K-12 Partnership Program

1998 -99

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Techniques for Saving Internet Information

Print Internet Resources 

You can print resources from the Internet to make hard copies for the classroom. You can print out web pages, graphics, data, or email letters. Photocopy these printouts or transfer them to an overhead transparency. CAUTION: A web page may be much larger than you think. You can end up with one "page" that prints out to 10 sheets of paper. So when you print, you may want to print a page at a time. Also remember that just like information from any other source, information from the web may be copyrighted. It is important to observe copyright laws. 

Save Internet Resources on a Disk, Hard Drive, or Zip Drive

You can save individual web pages simply by using the "save as" feature on your net browser. You have a choice of saving "text" or "HTML." Selecting "text" allows you to later open the document in a word processor. Depending on the word processor that you use, some or all of the formatting will be retained.  If you select "HTML" you get all of the colors and formatting. This saves it as an HTML document which can be opened with a web browser such as Netscape Navigator or Internet Explorer without being connected to the Internet

Example: Practice saving this update on the Sakura-Jima volcano on the desktop of your computer and then opening it in a word processor. What's missing from the document?

When you save web pages, the graphics are not automatically saved with the page. You must save each of the images separately. With a PC you do that by placing the mouse arrow over the graphic and pressing the right mouse button. A dialogue box appears. For a MAC, click and hold for a few seconds until the dialogue box appears. You can select the option "Save this image as..."  You can now open these documents in the web browser or another appropriate program without being connected to the Internet.

Example: Practice saving a weather image on the hard drive of your computer.

Even if you have an Internet connection in the classroom, there are advantages to saving pages to be used with a disk, hard drive or Zip disk:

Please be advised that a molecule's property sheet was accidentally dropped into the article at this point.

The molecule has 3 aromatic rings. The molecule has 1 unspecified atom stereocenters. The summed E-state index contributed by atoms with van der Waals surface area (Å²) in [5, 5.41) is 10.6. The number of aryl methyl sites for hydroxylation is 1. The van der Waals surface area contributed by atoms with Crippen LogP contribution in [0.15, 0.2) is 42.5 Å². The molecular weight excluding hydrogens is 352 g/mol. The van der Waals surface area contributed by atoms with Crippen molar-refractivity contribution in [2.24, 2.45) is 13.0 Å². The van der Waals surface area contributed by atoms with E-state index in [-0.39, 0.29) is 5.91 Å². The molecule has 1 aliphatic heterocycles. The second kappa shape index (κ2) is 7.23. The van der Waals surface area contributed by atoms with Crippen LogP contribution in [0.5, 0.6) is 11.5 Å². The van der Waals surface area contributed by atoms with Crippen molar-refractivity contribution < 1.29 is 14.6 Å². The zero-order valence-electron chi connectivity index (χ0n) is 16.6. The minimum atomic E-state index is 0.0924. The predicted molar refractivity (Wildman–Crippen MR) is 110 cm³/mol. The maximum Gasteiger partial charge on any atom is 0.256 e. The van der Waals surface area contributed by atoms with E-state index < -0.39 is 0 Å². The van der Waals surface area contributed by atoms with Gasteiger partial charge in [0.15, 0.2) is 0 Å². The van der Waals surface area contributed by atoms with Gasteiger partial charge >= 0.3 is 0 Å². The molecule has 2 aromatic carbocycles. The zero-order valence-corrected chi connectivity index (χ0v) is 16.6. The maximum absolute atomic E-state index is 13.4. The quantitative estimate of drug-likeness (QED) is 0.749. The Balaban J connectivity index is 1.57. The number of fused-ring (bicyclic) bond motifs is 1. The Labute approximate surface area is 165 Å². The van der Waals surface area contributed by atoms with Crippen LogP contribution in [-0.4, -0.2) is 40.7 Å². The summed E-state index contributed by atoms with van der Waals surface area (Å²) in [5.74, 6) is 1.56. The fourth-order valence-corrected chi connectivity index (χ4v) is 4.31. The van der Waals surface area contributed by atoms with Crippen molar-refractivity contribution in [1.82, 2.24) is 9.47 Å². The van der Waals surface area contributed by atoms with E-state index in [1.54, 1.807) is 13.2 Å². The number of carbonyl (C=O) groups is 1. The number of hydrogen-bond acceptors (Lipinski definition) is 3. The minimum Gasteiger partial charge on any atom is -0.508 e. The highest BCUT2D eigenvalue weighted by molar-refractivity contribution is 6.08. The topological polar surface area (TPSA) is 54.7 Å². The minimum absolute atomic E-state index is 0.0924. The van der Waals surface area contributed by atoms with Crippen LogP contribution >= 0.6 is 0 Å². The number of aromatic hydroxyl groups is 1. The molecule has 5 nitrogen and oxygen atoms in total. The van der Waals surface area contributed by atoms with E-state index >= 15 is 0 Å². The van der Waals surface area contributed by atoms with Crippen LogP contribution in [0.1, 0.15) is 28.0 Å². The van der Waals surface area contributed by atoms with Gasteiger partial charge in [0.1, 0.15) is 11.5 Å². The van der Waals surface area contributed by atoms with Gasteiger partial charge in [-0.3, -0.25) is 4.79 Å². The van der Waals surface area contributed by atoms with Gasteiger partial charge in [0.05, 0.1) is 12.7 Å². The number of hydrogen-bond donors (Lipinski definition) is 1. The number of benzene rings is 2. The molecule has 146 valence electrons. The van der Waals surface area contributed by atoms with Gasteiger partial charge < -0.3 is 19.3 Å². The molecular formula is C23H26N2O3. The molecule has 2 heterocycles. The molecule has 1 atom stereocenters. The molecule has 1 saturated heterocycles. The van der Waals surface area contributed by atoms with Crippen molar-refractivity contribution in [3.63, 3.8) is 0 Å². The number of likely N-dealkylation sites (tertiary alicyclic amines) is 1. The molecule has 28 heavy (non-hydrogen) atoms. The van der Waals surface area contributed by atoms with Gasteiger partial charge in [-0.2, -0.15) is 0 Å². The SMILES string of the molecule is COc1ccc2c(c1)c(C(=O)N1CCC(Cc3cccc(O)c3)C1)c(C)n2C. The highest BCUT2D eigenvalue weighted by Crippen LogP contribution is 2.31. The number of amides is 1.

• Web pages can be accessed much faster from the hard drive than from a distant server. 
  • You avoid getting a "Server Down" message when you are trying to access a page, since it will always be there on your disk, hard drive or Zip disk. (However it will be the version that you saved, not the latest version available on the web.)
  • Students are limited to only the pages that you have saved on the hard drive and can't get into forbidden areas. 
  • If you save pages or graphics on a disk, you can easily load the files on a number of computers for many students to view (such as in a computer lab).

Web Whacker Software or Other Web Collection Utility

Downloading text and graphics of various pages can be tedious. An easier way is to use a web collection utility that collects, organizes, converts, and saves all the information you find on the web. While browsing the page you want to save, simply click on the web saving utility, and it will automatically download the entire page and all of its associated graphics. In addition, you can specify how many levels you want it to download. That is, if you specify this page and one more level, it downloads the specified page and all the pages that are linked to it. Selecting two more levels downloads this page, all pages linked to it, and all pages linked to those pages. CAUTION: You must be very careful about downloading more than one level. Some sites have so many links that there is insufficient time or space on your hard drive to do this. Once you have saved the sites that you want, you can access those sites right from your computer without being connected to the Internet. Web Whacker Software is available for about $50. 
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